For Jeanne Ruddy Dance, last bows, next steps

20120510_dm1ruddy_400
At the Performance Garage, Jeanne Ruddy (second from left) works with (from left) Sophia Davis, Birgitta Herrmann, and Christine Taylor. Among Ruddy’s plans are outside choreographic projects, teaching, writing, and a long trip to China with her husband. APRIL SAUL / Staff Photographer

Many in Philadelphia’s dance community were stunned in November when former Martha Graham principal dancer Jeanne Ruddy announced plans to disband her modern dance company.

But Janet Pilla, a dancer with the company since 2001 and one of its two associate artistic directors, was less taken aback. She’d been through this before — three times, in fact.

“The truth is I’m never surprised about things like that,” she said, “because I’ve danced with a lot of dance companies. And for one reason or another … it’s just hard to keep going for too long.”

Audience members will get one more chance to see Jeanne Ruddy Dance this weekend, when it performs its final season at the Suzanne Roberts Theatre. The program includes the 2004 piece Out of the Mist, Above the Real, in which Ruddy will perform; MonTage a Trois, which premiered in 2011 at the Philadelphia International Festival of the Arts; and a new work, Game Drive, based on Ruddy’s safari in Kenya, with a score by the Philadelphia composer Jennifer Higdon.

“You just try to be grateful for things when it’s there, and then try to learn from the experience after it’s gone,” said Pilla, 51, who has dance work lined up through October and another possibility for next year. And after that? “Every round you have to re-qualify yourself, re-quantify yourself.”

Even before the announcement, Pilla had seen signs that the end might be near.

“In the work that we’ve done, there has kind of been an arc. And it seems like the way it was presented to me was that Jeanne felt like she accomplished what she wanted to do and was ready to do new projects.”

Pilla is right, says Ruddy, 59. “I have feelings of sadness; it feels quite final in terms of the company. However, there are things that I am looking forward to.” These include outside choreographic projects, teaching, writing, and a long trip to China with her husband.

But even after the curtain comes down, Ruddy and her seven dancers have several months of work ahead of them, archiving the works set on the company over the past 12 years — 10 of Ruddy’s own choreography and seven pieces commissioned from others. This means dancing and describing their roles on video so future companies can restage the works.

“Jeanne’s going through them and writing a dialog for the dancers,” said Christine Taylor, 48, the other associate artistic director, who has been with Ruddy since 1999, before there was a company. “And so it’s things, for example, that may be covered by a costume, steps that are blocked, entrances that aren’t on the film, handholds for lifts that you can’t see.”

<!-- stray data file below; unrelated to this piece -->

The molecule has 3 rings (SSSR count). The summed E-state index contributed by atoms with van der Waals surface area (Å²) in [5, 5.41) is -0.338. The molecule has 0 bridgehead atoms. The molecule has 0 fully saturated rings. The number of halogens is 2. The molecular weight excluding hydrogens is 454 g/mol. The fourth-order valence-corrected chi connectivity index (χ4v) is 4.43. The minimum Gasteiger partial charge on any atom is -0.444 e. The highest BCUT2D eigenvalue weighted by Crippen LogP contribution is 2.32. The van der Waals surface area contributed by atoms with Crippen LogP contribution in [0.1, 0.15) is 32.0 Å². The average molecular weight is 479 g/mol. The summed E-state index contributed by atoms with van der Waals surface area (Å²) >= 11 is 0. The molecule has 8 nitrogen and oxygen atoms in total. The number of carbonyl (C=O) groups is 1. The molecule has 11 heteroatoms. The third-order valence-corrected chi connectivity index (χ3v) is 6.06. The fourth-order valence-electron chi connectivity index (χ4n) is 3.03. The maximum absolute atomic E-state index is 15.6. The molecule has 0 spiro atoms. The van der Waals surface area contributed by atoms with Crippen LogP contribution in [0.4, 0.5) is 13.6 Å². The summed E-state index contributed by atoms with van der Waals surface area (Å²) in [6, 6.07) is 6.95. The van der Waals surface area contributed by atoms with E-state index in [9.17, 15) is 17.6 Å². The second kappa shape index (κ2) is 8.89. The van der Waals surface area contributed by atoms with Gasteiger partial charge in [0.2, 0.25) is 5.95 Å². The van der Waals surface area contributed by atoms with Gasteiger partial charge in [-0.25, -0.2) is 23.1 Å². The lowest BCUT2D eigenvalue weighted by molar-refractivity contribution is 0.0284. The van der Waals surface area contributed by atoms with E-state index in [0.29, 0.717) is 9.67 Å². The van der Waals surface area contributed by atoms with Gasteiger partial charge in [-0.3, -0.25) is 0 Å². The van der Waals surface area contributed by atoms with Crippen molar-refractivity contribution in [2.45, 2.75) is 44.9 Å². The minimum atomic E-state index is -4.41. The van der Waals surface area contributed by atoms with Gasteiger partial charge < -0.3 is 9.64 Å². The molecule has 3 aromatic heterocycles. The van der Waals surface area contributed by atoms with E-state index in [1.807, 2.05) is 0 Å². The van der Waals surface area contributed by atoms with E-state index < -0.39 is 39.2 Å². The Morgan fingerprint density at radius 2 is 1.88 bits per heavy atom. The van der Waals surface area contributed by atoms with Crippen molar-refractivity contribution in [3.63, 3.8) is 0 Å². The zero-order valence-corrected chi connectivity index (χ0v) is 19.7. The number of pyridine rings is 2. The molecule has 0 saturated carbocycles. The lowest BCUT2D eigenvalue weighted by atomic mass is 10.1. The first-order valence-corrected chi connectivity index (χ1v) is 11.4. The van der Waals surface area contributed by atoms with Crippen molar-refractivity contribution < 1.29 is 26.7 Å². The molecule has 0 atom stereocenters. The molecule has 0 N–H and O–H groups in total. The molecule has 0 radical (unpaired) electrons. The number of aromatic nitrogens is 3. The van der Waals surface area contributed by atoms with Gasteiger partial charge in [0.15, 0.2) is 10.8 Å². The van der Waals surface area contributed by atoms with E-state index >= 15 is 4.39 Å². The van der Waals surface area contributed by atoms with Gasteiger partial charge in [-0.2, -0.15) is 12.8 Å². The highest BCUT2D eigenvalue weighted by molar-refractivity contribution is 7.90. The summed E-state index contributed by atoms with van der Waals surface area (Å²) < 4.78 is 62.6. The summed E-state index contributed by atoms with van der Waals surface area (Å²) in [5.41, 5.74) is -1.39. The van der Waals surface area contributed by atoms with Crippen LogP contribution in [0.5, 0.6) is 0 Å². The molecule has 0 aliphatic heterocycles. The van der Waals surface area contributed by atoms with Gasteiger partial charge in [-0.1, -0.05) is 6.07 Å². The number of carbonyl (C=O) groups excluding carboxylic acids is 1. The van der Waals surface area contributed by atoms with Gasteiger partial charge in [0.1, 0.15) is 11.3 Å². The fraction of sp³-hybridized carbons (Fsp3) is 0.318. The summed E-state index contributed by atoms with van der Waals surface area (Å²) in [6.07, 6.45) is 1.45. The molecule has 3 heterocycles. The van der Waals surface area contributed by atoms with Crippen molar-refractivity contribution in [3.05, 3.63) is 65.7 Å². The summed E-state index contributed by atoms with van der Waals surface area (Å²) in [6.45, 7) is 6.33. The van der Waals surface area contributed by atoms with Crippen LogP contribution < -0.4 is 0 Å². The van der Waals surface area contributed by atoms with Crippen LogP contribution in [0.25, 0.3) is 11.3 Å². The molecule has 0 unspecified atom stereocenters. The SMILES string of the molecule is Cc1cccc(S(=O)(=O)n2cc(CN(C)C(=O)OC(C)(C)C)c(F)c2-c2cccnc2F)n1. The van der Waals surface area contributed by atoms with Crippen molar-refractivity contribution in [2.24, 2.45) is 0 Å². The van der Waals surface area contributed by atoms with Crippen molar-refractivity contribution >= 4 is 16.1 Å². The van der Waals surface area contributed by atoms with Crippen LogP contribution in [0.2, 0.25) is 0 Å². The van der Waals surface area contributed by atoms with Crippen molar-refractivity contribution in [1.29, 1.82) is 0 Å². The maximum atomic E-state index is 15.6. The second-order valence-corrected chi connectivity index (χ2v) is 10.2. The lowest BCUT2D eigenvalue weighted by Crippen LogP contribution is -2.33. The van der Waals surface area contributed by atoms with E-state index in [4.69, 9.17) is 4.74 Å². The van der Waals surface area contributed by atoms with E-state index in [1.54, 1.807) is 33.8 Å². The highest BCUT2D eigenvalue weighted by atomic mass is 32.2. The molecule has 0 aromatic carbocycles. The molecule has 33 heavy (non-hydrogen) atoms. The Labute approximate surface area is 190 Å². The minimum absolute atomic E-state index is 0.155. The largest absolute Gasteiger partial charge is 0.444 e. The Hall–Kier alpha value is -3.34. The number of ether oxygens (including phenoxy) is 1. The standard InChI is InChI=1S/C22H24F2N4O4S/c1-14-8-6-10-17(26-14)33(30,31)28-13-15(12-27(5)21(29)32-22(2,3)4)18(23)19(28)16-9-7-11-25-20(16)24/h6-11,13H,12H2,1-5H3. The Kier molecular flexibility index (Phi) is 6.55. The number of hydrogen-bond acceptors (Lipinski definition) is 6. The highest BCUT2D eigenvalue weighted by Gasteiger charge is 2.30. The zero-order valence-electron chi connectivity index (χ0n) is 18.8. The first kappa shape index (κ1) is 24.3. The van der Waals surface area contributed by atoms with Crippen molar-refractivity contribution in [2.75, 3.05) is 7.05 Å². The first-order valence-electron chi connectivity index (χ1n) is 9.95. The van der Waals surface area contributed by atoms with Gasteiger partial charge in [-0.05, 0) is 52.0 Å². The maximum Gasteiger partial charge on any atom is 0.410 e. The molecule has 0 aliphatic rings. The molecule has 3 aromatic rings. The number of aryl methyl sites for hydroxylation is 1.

“We’ll break it down in very highly visible rehearsal clothes,” Pilla added. “Clean lines, bright colors, so that you can say to a dancer, ‘Follow the girl in red.’ ”

All that comes with a big price tag. The overall costs for closing the company, which includes career transitions for the dancers and staff, paperwork, and the archiving project, is estimated at $200,000. Ruddy was just turned down for a grant to help make that happen.

Even without extra money, “we can probably archive all of my works that I set on the company,” she said. “But if funding isn’t there, we will have to bring some of our expectations down a little.”

And when the winding-down is done, they’ll all move on.

The next step for Thayne Alexandra Dibble will complete a circle that started when she was a high school senior at Friends Select. She wanted to learn modern dance so she could audition for Juilliard, and her dance teacher pointed her toward Ruddy. “I didn’t get in [to Juilliard], but I talked with Jeanne” and was invited to perform with the company, she said. “When one door closed, another door opened.”

Dibble was able to dance professionally while pursuing a degree in classical studies at the University of Pennsylvania, from which she will graduate Monday. Then she’ll join Angela Corosanite, the dance teacher who sent her to Ruddy, at String Theory Schools. Corosanite, who is CEO, has hired her 24-year-old former student to work at String Theory, which manages performing arts charter schools.

Gabrielle Revlock, 28, has plenty to look forward too. She does her own choreographic projects, dances elsewhere — she went straight from rehearsal to the airport last week to perform in Seattle with SCUBA, a multi-city touring dance project — and has a part-time job at Dance/USA Philadelphia. She also teaches hula hooping to first, second, and third graders at the Philadelphia School. (“I think it’s going well — somebody cries every time, but I’m not going to let that bother me.”)

Two dancers joined Ruddy even as she was planning to dissolve the company.

Jennifer Yackel, 26, came to Philadelphia from Albany, N.Y., seeking big-city life and proximity to family in Maryland. She said she’ll stick around, look for other dance jobs, and see if this is where she wants to settle.

Jerome L. Stigler, 29, never actually relocated, opting to commute from New York four days a week because he wanted to work with the Graham-based company. “It’s hard but easygoing,” he said of Jeanne Ruddy Dance. “It’s kind of a contradiction, but the dancers know what I mean. Exquisite pain.”

But there will be work for him in New York, too.

“I’m a guy,” he said. “We have it pretty easy in dance.”

Contact writer Ellen Dunkel at edunkel@philly.com


Jeanne Ruddy Final Season 7:30 p.m. Thursday, 8 p.m. Friday and Saturday at Suzanne Roberts Theatre, Broad and Lombard Streets. Tickets: $25-$130 (Saturday only), www.etix.com. Information: www.ruddydance.org.